It can lift roofs off houses, vehicles, animals, trailer homes and people.

  • A tornado can only form from a severe thunderstorm in which a rotating funnel cloud extends from the base of the cumulonimbus clouds to the ground.
  • As the rising air is replaced by coolers air at the surface, the rotation of the funnel cloud becomes faster and faster.
floods
Floods

What is a flood?

  • A flood is an excess of water from rain, rivers, or oceans over land that cannot soak up any more water.
  • They can happen anywhere in the world except for Antarctica.
types of floods
Types of floods

The worst flood in Canadian history happened in the Saguenay area of Quebec in 1996. There was about $800 million in damages from this flood.

The worst flood in Canadian history happened in the Saguenay area of Quebec in 1996. There was about $800 million in damages from this flood.

  • There are two main types of floods, and they are:
  • Flash floods:

A flash flood is a flood that occurs with little or no warning what so ever. This type of flood can happen in cities when water from heavy rain cannot be drained away quickly enough but it mostly occurs in mountain valleys and gorges.

types of flood cont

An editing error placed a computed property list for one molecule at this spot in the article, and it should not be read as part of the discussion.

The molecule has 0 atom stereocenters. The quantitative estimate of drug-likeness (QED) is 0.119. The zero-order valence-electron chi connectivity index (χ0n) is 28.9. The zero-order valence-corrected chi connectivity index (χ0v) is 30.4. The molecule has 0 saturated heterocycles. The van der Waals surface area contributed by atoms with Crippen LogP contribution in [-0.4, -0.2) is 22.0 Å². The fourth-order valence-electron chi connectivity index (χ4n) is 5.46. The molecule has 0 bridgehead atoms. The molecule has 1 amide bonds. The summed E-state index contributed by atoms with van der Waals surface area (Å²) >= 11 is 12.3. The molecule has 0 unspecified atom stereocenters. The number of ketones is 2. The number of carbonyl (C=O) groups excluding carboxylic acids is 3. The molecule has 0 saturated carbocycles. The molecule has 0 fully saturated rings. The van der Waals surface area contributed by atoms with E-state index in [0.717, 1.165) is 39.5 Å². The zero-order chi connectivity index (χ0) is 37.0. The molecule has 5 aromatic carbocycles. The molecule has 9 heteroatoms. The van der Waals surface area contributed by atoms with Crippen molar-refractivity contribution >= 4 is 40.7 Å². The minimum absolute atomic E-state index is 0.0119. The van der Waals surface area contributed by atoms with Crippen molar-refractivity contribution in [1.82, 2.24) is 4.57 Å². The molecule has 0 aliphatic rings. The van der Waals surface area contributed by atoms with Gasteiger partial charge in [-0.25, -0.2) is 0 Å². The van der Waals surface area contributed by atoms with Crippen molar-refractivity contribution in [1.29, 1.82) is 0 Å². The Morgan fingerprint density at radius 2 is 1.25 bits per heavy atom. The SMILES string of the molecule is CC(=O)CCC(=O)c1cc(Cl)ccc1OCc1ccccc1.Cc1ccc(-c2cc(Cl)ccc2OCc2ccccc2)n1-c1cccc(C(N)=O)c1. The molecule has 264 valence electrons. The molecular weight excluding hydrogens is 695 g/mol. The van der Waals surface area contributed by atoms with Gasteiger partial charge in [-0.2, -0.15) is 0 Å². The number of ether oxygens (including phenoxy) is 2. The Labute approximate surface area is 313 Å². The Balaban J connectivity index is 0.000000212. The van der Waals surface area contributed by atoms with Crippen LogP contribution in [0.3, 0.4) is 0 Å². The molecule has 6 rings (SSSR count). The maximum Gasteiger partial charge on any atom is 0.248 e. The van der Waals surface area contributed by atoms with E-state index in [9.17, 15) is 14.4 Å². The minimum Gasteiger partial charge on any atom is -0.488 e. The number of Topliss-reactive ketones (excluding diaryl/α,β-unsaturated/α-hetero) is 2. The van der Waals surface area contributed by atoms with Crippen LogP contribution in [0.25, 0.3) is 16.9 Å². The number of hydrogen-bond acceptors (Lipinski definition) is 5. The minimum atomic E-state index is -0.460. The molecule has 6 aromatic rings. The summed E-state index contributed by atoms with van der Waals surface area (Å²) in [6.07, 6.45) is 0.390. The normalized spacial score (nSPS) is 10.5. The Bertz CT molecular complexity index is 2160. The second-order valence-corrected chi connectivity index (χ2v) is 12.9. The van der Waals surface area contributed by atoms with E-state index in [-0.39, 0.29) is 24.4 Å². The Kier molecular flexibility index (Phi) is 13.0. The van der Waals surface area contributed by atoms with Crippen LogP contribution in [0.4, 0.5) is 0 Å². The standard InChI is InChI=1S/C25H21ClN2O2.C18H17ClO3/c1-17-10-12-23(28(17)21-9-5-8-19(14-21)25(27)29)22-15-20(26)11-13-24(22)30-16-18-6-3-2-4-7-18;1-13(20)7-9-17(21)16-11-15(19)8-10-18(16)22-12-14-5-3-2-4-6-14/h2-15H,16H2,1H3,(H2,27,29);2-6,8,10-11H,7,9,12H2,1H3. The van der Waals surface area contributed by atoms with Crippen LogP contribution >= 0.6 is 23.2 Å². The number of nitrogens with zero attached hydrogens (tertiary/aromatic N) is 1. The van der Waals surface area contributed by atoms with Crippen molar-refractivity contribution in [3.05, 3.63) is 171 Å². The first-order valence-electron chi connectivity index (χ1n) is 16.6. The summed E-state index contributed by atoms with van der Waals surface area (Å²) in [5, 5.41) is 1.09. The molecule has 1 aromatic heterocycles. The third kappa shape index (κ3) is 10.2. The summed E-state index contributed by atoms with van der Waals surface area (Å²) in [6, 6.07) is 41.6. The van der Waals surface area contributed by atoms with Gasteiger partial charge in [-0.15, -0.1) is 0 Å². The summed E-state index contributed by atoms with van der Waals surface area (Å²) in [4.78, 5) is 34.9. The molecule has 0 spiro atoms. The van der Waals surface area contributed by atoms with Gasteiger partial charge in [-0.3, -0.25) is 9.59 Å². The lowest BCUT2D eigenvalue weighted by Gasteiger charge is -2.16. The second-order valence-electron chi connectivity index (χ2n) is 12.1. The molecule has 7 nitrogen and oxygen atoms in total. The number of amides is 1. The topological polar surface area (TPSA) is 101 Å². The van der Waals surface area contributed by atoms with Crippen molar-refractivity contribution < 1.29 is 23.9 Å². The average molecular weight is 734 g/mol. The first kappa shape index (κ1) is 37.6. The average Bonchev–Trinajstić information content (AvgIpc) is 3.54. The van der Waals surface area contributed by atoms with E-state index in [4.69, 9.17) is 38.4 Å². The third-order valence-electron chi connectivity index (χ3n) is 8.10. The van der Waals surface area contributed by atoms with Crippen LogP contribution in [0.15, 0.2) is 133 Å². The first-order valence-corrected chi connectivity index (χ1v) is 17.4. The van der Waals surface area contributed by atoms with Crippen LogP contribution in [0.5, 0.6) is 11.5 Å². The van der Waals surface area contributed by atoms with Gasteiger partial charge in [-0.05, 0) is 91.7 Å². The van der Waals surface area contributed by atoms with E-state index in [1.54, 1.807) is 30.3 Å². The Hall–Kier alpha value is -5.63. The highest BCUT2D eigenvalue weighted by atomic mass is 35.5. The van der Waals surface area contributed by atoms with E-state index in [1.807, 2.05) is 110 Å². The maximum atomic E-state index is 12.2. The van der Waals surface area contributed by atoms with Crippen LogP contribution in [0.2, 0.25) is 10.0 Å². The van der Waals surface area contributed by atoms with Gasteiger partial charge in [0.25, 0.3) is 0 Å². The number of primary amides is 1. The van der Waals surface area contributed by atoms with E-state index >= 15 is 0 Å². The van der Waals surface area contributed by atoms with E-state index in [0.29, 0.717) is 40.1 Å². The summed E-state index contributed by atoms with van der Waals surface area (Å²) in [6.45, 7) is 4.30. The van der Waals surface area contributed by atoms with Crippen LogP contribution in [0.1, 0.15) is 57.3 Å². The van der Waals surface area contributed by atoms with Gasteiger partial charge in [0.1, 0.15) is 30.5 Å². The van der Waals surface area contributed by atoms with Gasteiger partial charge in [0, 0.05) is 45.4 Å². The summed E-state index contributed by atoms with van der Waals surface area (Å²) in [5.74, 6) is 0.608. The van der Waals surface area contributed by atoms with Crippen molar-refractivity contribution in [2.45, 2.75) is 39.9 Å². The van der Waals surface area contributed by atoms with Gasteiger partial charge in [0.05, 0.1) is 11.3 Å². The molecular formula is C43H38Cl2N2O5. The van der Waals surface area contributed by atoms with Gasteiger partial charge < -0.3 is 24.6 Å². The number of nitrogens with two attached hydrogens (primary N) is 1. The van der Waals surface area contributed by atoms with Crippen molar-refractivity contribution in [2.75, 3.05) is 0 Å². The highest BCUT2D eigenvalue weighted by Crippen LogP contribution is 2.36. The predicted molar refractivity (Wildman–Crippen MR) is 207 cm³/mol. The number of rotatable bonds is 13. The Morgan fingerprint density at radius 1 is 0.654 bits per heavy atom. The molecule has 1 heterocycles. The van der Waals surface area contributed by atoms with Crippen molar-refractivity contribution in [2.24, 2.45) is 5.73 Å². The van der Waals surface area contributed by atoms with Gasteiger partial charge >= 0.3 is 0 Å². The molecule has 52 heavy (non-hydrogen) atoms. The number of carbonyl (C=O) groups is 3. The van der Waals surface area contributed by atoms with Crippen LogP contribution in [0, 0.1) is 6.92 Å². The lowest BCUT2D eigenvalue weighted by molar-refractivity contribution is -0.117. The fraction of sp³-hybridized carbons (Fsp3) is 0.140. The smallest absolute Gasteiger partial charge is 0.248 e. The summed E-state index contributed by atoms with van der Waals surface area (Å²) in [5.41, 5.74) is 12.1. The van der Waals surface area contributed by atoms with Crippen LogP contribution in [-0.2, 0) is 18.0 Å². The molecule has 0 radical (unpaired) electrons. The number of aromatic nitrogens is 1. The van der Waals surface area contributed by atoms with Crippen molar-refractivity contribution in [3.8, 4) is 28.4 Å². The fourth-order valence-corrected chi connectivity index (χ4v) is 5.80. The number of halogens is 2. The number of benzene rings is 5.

Types of flood cont.
  • Broadside flood:

A broadside flood covers large areas of land and can last for months. This type of flood can often be predicted days or weeks before it actually happens.

Some causes of a broadside flood is melting in the mountains where the rivers originate like the Nile River in Africa.

Some rivers flood after a winter of heavy snowfall followed by heavy rains in the spring like the Red River flood.

droughts
Droughts

What is a drought?

During this disaster, topsoil blew off the farmland, prompting the name “Dust Blow”. The soil dried out and cracked, crops withered, livestock died and farmers went broke.

This was very devastating for most people living in the area.

  • A drought is a long period of time that has much less rainfall than average. Droughts occur whenever and wherever precipitation is scarce over a long time.
  • The worst drought in Canada was in the mid 1930s when precipitation on the prairies was much lower than average.
hurricanes typhoons tropical cyclones
Hurricanes, Typhoons & Tropical Cyclones
  • Hurricanes, Typhoons and Tropical Cyclones are very similar.
  • When a cyclone near the equator becomes large enough, they are then classified as a hurricane, a typhoon or a tropical cyclone depending on where they are located.